Age is a compelling causal argument for MS


Fact – autoimmune disorders affect the young.

Fact – the immune system ages with you as does rest of the body.

Fact – MS is an autoimmune disorder.

This week we find yet another study re-iterating the point that the evolution of MS lesions is an age-dependent phenomenon. This time using MRI head scans, in what is arguably one of the largest series published on the topic.

Gadolinium-enhancement (a marker of active MS) declines with increasing age (see Figure below). This plays out in natural history MS cohorts that demonstrate that relapses decrease with age also (in the British Columbia cohort, the rate of relapse dropped by 17% for every five years of follow-up). Concurrently, those with relapsing-remitting MS (RRMS) also tend to have those most active scans.

Figure: Proportion of patients with gadolinium enhancement on cranial MRI by age (left panel) and by disease course (right panel)

If your aim is to achieve the closest thing to a cure in MS – which is freedom of disease activity; it pays to consider the highest tier of targeted immunosupression in this particular cohort of MS.


J Neurol. 2020 May 9. doi: 10.1007/s00415-020-09895-0. [Epub ahead of print]

Gadolinium enhancement on cranial MRI in multiple sclerosis is age dependent.

Koch MW, Mostert J, Greenfield J, Liu WQ, Metz L.


Epidemiological, pathological and radiological studies suggest that inflammatory demyelination in MS is an age-dependent process, and that the formation of focal inflammatory demyelinating lesions decreases with age. Gadolinium-enhancing lesions are a biomarker of inflammatory disease activity in MS, but little is known about the relation of age and gadolinium enhancement on cranial MRI scans in people with MS. In this study, we investigated the association of age and other risk factors with gadolinium enhancement on cranial MRI in a retrospective cross-sectional clinical MS cohort.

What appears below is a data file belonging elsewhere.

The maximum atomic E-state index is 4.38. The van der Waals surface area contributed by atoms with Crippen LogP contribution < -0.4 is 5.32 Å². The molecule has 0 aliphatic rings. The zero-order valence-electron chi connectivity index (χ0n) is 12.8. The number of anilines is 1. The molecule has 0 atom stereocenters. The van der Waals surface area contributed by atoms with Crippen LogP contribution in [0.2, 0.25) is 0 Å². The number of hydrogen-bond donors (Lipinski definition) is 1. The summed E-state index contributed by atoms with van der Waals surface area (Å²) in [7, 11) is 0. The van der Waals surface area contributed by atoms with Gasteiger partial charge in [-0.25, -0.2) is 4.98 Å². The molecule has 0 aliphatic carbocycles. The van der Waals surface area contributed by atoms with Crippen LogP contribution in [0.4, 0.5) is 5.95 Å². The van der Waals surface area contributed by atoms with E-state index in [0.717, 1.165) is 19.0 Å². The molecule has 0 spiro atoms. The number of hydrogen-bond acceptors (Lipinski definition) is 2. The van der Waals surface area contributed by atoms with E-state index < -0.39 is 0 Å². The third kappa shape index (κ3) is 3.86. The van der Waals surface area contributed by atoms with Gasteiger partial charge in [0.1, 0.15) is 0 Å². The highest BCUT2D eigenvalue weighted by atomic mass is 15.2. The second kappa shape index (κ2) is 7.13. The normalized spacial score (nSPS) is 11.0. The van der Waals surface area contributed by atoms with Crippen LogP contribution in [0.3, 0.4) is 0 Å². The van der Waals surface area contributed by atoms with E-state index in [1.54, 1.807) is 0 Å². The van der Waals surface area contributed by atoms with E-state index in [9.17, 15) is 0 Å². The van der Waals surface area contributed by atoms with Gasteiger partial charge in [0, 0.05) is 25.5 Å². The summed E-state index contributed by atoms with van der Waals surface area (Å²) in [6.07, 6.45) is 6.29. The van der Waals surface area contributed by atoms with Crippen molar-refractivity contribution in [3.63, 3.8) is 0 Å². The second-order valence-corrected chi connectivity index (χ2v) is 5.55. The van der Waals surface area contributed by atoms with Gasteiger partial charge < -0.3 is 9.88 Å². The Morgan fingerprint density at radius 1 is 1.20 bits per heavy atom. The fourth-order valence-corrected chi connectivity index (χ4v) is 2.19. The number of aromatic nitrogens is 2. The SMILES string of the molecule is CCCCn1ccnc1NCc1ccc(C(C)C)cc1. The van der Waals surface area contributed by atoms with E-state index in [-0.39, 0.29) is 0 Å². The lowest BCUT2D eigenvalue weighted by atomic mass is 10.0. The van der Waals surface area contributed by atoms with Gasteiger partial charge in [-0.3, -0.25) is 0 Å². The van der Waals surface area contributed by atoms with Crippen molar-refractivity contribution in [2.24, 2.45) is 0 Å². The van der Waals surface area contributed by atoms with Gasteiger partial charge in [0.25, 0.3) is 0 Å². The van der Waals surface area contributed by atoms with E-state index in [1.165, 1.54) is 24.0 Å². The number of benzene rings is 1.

In a cohort including 1543 people with CIS and MS, we investigated the association of the risk factors age, sex, disease course, immunomodulatory drug (IMD) treatment, and disability with gadolinium enhancement on cranial MRI scans using a binary logistic regression model.


Age was the most important factor associated with gadolinium enhancement, with the odds of gadolinium enhancement decreasing with advancing age. Participants with CIS had lower odds of gadolinium enhancement (odds ratio of 0.42, 95% confidence interval of 0.24-0.72 compared to RRMS). Sex, disease course and IMD treatment were not significantly associated with gadolinium enhancement in our cohort.


Our investigation shows that gadolinium enhancement is strongly associated with age. Since gadolinium enhancement is a marker of inflammatory disease activity, our findings suggest that inflammatory disease activity declines with age, and that IMD treatment may be more beneficial in younger and less useful in older people with MS.

About the author

Neuro Doc Gnanapavan


  • And so one might even argue that > 60 years of age (which is without doubt an arbitrary cut-off), DMT therapy is probably useless. But most of us plough on. Regardless of benefit. Should we not stop ?